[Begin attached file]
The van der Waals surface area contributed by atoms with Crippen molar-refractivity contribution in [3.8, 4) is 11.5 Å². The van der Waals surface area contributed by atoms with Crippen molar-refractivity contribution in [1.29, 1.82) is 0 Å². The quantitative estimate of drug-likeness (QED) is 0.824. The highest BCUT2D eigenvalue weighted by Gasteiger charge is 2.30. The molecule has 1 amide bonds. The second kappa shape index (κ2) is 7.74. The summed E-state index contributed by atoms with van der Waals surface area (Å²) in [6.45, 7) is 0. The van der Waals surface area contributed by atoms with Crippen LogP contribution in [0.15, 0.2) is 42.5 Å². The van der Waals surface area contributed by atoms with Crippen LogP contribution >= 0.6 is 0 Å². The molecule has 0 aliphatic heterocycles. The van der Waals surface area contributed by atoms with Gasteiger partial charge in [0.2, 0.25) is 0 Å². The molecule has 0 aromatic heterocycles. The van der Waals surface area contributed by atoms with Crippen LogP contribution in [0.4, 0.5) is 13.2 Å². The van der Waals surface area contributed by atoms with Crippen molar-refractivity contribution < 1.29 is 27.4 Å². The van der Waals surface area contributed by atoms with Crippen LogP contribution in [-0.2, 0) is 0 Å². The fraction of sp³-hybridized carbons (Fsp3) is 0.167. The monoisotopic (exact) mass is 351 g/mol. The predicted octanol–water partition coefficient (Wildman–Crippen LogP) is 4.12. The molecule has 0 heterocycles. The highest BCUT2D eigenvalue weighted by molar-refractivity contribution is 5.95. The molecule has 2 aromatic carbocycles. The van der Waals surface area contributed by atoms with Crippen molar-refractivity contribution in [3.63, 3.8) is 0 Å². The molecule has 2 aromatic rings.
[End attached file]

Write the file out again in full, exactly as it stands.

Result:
The van der Waals surface area contributed by atoms with Crippen molar-refractivity contribution in [3.8, 4) is 11.5 Å². The van der Waals surface area contributed by atoms with Crippen molar-refractivity contribution in [1.29, 1.82) is 0 Å². The quantitative estimate of drug-likeness (QED) is 0.824. The highest BCUT2D eigenvalue weighted by Gasteiger charge is 2.30. The molecule has 1 amide bonds. The second kappa shape index (κ2) is 7.74. The summed E-state index contributed by atoms with van der Waals surface area (Å²) in [6.45, 7) is 0. The van der Waals surface area contributed by atoms with Crippen LogP contribution in [0.15, 0.2) is 42.5 Å². The van der Waals surface area contributed by atoms with Crippen LogP contribution >= 0.6 is 0 Å². The molecule has 0 aliphatic heterocycles. The van der Waals surface area contributed by atoms with Gasteiger partial charge in [0.2, 0.25) is 0 Å². The molecule has 0 aromatic heterocycles. The van der Waals surface area contributed by atoms with Crippen LogP contribution in [0.4, 0.5) is 13.2 Å². The van der Waals surface area contributed by atoms with Crippen molar-refractivity contribution < 1.29 is 27.4 Å². The van der Waals surface area contributed by atoms with Crippen LogP contribution in [-0.2, 0) is 0 Å². The fraction of sp³-hybridized carbons (Fsp3) is 0.167. The monoisotopic (exact) mass is 351 g/mol. The predicted octanol–water partition coefficient (Wildman–Crippen LogP) is 4.12. The molecule has 0 heterocycles. The highest BCUT2D eigenvalue weighted by molar-refractivity contribution is 5.95. The molecule has 2 aromatic carbocycles. The van der Waals surface area contributed by atoms with Crippen molar-refractivity contribution in [3.63, 3.8) is 0 Å². The molecule has 2 aromatic rings.